Jet wash it off (don’t point it directly at sensitive areas e.g. radiators, electrics, unlacquered stickers, bearings etc, you know that right?). An adjustable lance that goes around corners is awesome for bikes and allows you to select the appropriate strength so you don’t go too mad. Check for any loose paint / crumbling finishes etc beforehand and adjust your approach accordingly if you find any as jet washing with likely damage those.

Have another look at the areas that were properly greasy. Either use more degreaser or spot clean with brake cleaner. Check under the bike, yes use your knees. Behind the number plate etc.

Use a decent wash and wax mixed warm in a bucket with a grit guard. You’ve already removed the vast majority of the dirt above, haven’t you? Check again. Now, wash the bike top down with a decent microfibre mitt thingy regularly rinsing it clean in a second bucket of clean water with a grit guard in it too. Use a soft brush last on the wheels etc and always check if the ‘tool’ you are using gets greasy/gritty etc after every use. Do the fairing panels you may have removed earlier.

Jet wash it off (as above).

Double check it’s clean. Repeat steps as necessary.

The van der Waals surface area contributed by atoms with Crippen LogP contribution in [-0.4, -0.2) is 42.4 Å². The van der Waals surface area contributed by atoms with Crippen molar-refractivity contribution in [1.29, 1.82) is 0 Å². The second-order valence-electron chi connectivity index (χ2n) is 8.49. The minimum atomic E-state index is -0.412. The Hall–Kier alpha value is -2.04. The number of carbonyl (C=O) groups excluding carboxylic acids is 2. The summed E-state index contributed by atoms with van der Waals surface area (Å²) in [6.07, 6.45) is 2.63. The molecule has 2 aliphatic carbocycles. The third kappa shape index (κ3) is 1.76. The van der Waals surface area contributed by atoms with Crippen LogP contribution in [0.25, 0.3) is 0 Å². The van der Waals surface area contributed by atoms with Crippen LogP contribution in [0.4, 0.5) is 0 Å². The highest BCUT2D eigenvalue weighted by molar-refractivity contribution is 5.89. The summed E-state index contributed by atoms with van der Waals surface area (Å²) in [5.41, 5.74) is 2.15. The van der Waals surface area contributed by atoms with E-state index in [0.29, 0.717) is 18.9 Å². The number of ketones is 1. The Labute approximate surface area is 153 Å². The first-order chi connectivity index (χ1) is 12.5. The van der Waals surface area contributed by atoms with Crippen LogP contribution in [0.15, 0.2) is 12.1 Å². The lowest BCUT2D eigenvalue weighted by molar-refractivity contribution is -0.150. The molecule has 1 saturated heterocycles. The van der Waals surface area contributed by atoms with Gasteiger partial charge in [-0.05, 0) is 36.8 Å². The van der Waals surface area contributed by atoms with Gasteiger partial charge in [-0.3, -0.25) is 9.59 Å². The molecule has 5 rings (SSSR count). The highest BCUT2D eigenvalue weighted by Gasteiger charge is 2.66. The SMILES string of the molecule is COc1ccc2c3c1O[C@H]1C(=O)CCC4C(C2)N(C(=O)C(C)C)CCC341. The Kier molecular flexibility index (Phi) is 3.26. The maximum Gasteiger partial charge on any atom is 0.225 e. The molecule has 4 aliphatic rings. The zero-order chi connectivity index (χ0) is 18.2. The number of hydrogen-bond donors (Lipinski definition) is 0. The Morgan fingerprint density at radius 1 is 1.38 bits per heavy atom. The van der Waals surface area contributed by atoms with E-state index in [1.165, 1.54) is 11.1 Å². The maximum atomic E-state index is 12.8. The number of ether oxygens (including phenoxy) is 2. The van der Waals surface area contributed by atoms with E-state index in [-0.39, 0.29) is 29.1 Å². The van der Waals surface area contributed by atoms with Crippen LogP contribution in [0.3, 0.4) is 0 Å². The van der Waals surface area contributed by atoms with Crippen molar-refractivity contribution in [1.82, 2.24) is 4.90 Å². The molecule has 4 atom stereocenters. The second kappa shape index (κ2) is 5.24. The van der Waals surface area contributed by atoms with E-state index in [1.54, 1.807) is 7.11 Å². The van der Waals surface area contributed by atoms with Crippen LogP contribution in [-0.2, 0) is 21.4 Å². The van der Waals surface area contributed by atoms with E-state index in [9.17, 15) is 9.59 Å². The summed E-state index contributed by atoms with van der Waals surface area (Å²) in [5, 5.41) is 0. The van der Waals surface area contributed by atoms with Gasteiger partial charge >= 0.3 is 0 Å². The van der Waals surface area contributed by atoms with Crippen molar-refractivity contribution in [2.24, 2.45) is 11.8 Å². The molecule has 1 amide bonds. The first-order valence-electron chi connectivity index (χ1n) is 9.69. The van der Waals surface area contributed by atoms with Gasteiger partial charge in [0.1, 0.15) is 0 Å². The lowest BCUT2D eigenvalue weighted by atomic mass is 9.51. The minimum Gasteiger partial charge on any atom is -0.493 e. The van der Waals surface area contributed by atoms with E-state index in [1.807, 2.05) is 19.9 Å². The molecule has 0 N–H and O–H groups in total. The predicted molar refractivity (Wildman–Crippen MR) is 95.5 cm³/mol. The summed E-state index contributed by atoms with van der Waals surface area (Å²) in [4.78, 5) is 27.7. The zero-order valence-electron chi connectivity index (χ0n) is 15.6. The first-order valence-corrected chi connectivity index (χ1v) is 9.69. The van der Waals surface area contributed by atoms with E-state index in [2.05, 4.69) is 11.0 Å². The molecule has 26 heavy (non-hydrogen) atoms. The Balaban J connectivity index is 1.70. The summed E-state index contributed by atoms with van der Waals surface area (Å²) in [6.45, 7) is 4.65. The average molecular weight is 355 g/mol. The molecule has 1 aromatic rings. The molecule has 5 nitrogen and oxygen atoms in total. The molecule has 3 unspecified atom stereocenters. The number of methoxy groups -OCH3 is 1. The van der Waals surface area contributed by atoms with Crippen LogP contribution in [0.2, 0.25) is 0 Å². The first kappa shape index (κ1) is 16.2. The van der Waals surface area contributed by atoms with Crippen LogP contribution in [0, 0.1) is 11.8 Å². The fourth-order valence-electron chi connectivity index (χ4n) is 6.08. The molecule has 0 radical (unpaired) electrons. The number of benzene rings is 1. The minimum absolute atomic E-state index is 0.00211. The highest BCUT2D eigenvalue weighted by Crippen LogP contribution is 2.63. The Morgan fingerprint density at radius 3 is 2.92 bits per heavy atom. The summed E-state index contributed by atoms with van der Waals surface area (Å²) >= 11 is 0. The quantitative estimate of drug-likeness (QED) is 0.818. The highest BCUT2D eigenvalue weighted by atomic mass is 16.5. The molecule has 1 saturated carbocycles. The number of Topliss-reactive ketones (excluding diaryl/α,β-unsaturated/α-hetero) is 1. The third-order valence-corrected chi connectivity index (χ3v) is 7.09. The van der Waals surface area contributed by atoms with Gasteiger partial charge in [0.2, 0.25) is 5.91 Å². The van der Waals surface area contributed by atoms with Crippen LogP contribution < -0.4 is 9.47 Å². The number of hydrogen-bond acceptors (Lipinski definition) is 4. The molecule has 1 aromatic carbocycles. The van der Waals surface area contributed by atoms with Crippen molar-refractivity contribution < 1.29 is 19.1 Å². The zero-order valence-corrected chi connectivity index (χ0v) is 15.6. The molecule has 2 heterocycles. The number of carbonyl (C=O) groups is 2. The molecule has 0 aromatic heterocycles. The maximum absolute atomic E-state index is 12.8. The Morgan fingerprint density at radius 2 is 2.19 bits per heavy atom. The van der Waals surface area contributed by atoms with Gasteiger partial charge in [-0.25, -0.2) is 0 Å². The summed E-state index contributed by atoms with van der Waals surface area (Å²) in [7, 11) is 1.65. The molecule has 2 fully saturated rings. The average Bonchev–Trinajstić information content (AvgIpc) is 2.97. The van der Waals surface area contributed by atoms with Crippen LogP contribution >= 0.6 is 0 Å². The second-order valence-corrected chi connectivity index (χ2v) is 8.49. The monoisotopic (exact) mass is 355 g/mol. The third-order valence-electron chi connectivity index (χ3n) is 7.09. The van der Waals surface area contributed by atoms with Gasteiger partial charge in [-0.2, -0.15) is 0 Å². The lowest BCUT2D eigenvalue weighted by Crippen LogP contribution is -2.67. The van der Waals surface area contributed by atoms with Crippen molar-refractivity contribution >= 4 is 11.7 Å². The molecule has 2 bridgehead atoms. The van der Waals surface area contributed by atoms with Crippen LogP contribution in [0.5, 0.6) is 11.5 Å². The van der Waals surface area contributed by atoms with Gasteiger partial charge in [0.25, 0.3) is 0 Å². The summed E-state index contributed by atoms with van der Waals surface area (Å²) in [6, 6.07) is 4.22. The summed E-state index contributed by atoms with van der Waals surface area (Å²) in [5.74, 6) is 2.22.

Use a proprietary warm air dryer from top to bottom doing nooks and crannies e.g. petrol cap flaps, seat straps etc first. Do the rad before the engine. Dry the fairing panels. If you don’t have a lovely warm air dryer use soft clean cloths or compressed air, ideally oil-free.

Get the bike back up on the bench.

Spot remove any remaining grease / chain shite with brake cleaner.

Dry any remaining water with a clean microfibre cloth.

Clean and lube the chain. I like to use WD40 ‘Chain Lube’ on shiny chains and WD40 ‘Chain Wax’ on rustier ones. Wipe off excess from wheels etc. You know to spray lube on the inside run of the chain not the outside, don’t you? I find a piece of cardboard folded up helps to prevent getting any elsewhere on the bike or your bench.

Final polish the exhaust with cloth and Autosol if you want it really shiny.